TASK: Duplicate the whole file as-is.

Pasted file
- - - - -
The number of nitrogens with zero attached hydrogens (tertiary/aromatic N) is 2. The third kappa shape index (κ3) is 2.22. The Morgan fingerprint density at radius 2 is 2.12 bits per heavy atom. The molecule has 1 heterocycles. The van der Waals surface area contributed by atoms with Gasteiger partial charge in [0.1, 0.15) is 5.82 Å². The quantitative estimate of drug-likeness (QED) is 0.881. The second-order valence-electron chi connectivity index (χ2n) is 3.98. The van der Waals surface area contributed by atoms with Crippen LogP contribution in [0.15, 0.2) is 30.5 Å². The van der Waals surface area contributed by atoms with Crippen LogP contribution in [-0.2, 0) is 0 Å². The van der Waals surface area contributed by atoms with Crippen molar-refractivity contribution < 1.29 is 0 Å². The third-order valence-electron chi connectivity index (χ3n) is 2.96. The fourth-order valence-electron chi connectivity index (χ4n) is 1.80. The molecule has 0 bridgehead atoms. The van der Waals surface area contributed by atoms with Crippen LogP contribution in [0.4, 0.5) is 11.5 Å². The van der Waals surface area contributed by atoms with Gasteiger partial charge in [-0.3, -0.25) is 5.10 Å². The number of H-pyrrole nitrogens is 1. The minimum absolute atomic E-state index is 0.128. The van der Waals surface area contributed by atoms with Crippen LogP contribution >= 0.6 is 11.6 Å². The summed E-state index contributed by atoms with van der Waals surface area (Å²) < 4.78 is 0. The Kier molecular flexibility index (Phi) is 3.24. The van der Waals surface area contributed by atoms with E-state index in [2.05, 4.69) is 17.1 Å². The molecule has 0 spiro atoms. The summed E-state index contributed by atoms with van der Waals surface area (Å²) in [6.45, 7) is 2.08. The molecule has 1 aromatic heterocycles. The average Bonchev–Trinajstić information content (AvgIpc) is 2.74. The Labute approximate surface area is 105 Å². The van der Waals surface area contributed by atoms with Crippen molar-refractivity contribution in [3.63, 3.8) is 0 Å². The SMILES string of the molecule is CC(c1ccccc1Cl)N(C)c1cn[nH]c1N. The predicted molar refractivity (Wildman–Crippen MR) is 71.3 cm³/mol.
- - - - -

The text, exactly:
The number of nitrogens with zero attached hydrogens (tertiary/aromatic N) is 2. The third kappa shape index (κ3) is 2.22. The Morgan fingerprint density at radius 2 is 2.12 bits per heavy atom. The molecule has 1 heterocycles. The van der Waals surface area contributed by atoms with Gasteiger partial charge in [0.1, 0.15) is 5.82 Å². The quantitative estimate of drug-likeness (QED) is 0.881. The second-order valence-electron chi connectivity index (χ2n) is 3.98. The van der Waals surface area contributed by atoms with Crippen LogP contribution in [0.15, 0.2) is 30.5 Å². The van der Waals surface area contributed by atoms with Crippen LogP contribution in [-0.2, 0) is 0 Å². The van der Waals surface area contributed by atoms with Crippen molar-refractivity contribution < 1.29 is 0 Å². The third-order valence-electron chi connectivity index (χ3n) is 2.96. The fourth-order valence-electron chi connectivity index (χ4n) is 1.80. The molecule has 0 bridgehead atoms. The van der Waals surface area contributed by atoms with Crippen LogP contribution in [0.4, 0.5) is 11.5 Å². The van der Waals surface area contributed by atoms with Gasteiger partial charge in [-0.3, -0.25) is 5.10 Å². The number of H-pyrrole nitrogens is 1. The minimum absolute atomic E-state index is 0.128. The van der Waals surface area contributed by atoms with Crippen LogP contribution >= 0.6 is 11.6 Å². The summed E-state index contributed by atoms with van der Waals surface area (Å²) < 4.78 is 0. The Kier molecular flexibility index (Phi) is 3.24. The van der Waals surface area contributed by atoms with E-state index in [2.05, 4.69) is 17.1 Å². The molecule has 0 spiro atoms. The summed E-state index contributed by atoms with van der Waals surface area (Å²) in [6.45, 7) is 2.08. The molecule has 1 aromatic heterocycles. The average Bonchev–Trinajstić information content (AvgIpc) is 2.74. The Labute approximate surface area is 105 Å². The van der Waals surface area contributed by atoms with Crippen molar-refractivity contribution in [3.63, 3.8) is 0 Å². The SMILES string of the molecule is CC(c1ccccc1Cl)N(C)c1cn[nH]c1N. The predicted molar refractivity (Wildman–Crippen MR) is 71.3 cm³/mol.